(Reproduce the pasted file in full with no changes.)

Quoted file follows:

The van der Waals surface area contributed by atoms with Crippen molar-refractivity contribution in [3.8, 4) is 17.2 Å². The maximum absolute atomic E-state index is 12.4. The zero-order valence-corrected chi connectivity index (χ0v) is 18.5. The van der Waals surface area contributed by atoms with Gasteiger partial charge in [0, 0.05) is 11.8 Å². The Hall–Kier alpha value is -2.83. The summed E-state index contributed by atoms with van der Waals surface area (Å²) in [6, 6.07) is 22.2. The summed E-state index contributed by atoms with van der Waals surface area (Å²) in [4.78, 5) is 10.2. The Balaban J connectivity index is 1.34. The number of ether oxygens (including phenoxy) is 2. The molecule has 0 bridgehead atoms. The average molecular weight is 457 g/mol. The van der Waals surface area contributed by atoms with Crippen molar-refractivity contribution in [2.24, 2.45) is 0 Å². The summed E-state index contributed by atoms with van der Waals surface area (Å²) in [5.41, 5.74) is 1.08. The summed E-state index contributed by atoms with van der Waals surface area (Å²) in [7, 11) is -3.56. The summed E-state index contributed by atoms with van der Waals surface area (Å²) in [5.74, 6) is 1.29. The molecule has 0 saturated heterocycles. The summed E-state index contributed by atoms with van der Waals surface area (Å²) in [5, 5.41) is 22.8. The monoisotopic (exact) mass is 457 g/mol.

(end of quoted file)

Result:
The van der Waals surface area contributed by atoms with Crippen molar-refractivity contribution in [3.8, 4) is 17.2 Å². The maximum absolute atomic E-state index is 12.4. The zero-order valence-corrected chi connectivity index (χ0v) is 18.5. The van der Waals surface area contributed by atoms with Gasteiger partial charge in [0, 0.05) is 11.8 Å². The Hall–Kier alpha value is -2.83. The summed E-state index contributed by atoms with van der Waals surface area (Å²) in [6, 6.07) is 22.2. The summed E-state index contributed by atoms with van der Waals surface area (Å²) in [4.78, 5) is 10.2. The Balaban J connectivity index is 1.34. The number of ether oxygens (including phenoxy) is 2. The molecule has 0 bridgehead atoms. The average molecular weight is 457 g/mol. The van der Waals surface area contributed by atoms with Crippen molar-refractivity contribution in [2.24, 2.45) is 0 Å². The summed E-state index contributed by atoms with van der Waals surface area (Å²) in [5.41, 5.74) is 1.08. The summed E-state index contributed by atoms with van der Waals surface area (Å²) in [7, 11) is -3.56. The summed E-state index contributed by atoms with van der Waals surface area (Å²) in [5.74, 6) is 1.29. The molecule has 0 saturated heterocycles. The summed E-state index contributed by atoms with van der Waals surface area (Å²) in [5, 5.41) is 22.8. The monoisotopic (exact) mass is 457 g/mol.